Activity: Community Talks, Presentations, Exhibitions and Events › Public lecture/debate/seminar
A consistent challenge when designing primary pre-service teacher education courses is ‘covering’ all of the curriculum content beginning teachers are expected to know and apply and then packaging it up into an integrated bundle. On the one hand this highlights the future ‘real life’ situations in a busy school yet on the other a dilution process where valuable concepts, ideas or approaches often have to be ‘left out’ in order to ‘get through’ the content. This is especially true for Masters level courses where time and maximal extraction of ideas are of the essence alongside ticking all the learning area boxes. As a result interesting unit amalgamations are common, for example combining three learning areas into one unit called ‘Art, Design and Health Education’. This paper shares one academics approach to the challenges of ‘getting through content’ and ‘undiluted integration’ by offering Universal Design for Learning (UDL) as a way of amalgamating subject content into meaningful new paradigms. By offering specific examples of her use of UDL as both a theory and unit design framework the author works with the constraints of an overcrowded higher education curriculum by establishing new amalgamations that in effect enhance and deepen (not water down) primary pre-service teacher education.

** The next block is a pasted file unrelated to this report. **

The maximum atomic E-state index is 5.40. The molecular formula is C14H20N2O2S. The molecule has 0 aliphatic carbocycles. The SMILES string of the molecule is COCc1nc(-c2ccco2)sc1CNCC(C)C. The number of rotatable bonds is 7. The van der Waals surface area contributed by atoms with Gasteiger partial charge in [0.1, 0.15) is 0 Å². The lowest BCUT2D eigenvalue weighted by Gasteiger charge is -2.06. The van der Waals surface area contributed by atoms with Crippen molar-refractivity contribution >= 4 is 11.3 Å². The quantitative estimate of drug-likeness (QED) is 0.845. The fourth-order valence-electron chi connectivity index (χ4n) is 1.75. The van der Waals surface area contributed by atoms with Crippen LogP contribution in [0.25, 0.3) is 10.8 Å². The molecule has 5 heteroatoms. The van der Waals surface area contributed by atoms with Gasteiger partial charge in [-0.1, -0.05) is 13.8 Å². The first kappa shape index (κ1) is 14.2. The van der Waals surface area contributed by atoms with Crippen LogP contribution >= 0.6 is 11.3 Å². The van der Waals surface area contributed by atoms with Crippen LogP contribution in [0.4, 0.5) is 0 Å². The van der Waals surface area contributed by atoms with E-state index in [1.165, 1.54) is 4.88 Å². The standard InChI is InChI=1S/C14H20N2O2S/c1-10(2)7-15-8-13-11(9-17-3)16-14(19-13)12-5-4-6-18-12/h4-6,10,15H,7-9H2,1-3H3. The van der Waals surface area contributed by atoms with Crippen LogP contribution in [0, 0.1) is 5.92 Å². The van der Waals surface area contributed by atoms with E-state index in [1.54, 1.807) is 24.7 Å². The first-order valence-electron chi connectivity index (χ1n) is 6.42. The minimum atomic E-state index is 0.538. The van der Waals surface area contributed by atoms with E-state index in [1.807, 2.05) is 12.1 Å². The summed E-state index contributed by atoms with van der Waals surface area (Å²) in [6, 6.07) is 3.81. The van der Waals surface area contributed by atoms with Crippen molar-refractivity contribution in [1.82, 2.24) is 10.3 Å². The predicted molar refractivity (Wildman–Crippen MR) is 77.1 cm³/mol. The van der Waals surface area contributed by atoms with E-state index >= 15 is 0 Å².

Australian College of Educators National Conference 2016